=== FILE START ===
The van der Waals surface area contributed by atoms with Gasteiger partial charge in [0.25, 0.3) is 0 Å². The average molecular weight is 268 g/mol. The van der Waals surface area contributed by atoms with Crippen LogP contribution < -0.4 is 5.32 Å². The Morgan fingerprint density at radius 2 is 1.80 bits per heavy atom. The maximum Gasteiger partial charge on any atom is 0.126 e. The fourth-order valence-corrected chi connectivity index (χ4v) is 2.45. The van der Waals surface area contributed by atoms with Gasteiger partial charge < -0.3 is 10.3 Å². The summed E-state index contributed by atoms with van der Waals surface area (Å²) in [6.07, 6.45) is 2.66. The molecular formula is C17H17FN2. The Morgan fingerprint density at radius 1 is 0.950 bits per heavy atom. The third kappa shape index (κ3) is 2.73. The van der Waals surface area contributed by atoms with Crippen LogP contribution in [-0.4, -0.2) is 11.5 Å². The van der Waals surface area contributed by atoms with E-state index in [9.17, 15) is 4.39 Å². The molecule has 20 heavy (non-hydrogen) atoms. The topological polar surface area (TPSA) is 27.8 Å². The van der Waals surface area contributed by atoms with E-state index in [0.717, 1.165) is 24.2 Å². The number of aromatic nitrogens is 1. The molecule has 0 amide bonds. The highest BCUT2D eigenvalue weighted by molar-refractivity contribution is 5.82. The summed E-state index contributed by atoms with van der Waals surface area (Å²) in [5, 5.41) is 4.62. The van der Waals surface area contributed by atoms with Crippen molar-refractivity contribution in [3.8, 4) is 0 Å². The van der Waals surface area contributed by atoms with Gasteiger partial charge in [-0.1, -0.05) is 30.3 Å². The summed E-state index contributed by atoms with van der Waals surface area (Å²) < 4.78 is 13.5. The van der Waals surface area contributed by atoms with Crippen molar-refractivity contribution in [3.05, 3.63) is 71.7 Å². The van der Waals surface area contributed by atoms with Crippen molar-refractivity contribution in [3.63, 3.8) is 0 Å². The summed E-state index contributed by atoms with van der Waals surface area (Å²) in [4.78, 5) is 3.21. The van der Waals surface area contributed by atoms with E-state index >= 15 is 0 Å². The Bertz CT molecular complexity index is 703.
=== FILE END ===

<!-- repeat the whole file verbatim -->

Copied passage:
The van der Waals surface area contributed by atoms with Gasteiger partial charge in [0.25, 0.3) is 0 Å². The average molecular weight is 268 g/mol. The van der Waals surface area contributed by atoms with Crippen LogP contribution < -0.4 is 5.32 Å². The Morgan fingerprint density at radius 2 is 1.80 bits per heavy atom. The maximum Gasteiger partial charge on any atom is 0.126 e. The fourth-order valence-corrected chi connectivity index (χ4v) is 2.45. The van der Waals surface area contributed by atoms with Gasteiger partial charge < -0.3 is 10.3 Å². The summed E-state index contributed by atoms with van der Waals surface area (Å²) in [6.07, 6.45) is 2.66. The molecular formula is C17H17FN2. The Morgan fingerprint density at radius 1 is 0.950 bits per heavy atom. The third kappa shape index (κ3) is 2.73. The van der Waals surface area contributed by atoms with Crippen LogP contribution in [-0.4, -0.2) is 11.5 Å². The van der Waals surface area contributed by atoms with E-state index in [9.17, 15) is 4.39 Å². The molecule has 20 heavy (non-hydrogen) atoms. The topological polar surface area (TPSA) is 27.8 Å². The van der Waals surface area contributed by atoms with E-state index in [0.717, 1.165) is 24.2 Å². The number of aromatic nitrogens is 1. The molecule has 0 amide bonds. The highest BCUT2D eigenvalue weighted by molar-refractivity contribution is 5.82. The summed E-state index contributed by atoms with van der Waals surface area (Å²) in [5, 5.41) is 4.62. The van der Waals surface area contributed by atoms with Crippen molar-refractivity contribution in [3.8, 4) is 0 Å². The van der Waals surface area contributed by atoms with Gasteiger partial charge in [-0.1, -0.05) is 30.3 Å². The summed E-state index contributed by atoms with van der Waals surface area (Å²) < 4.78 is 13.5. The van der Waals surface area contributed by atoms with Crippen molar-refractivity contribution in [3.05, 3.63) is 71.7 Å². The van der Waals surface area contributed by atoms with Crippen molar-refractivity contribution in [3.63, 3.8) is 0 Å². The summed E-state index contributed by atoms with van der Waals surface area (Å²) in [4.78, 5) is 3.21. The van der Waals surface area contributed by atoms with E-state index >= 15 is 0 Å². The Bertz CT molecular complexity index is 703.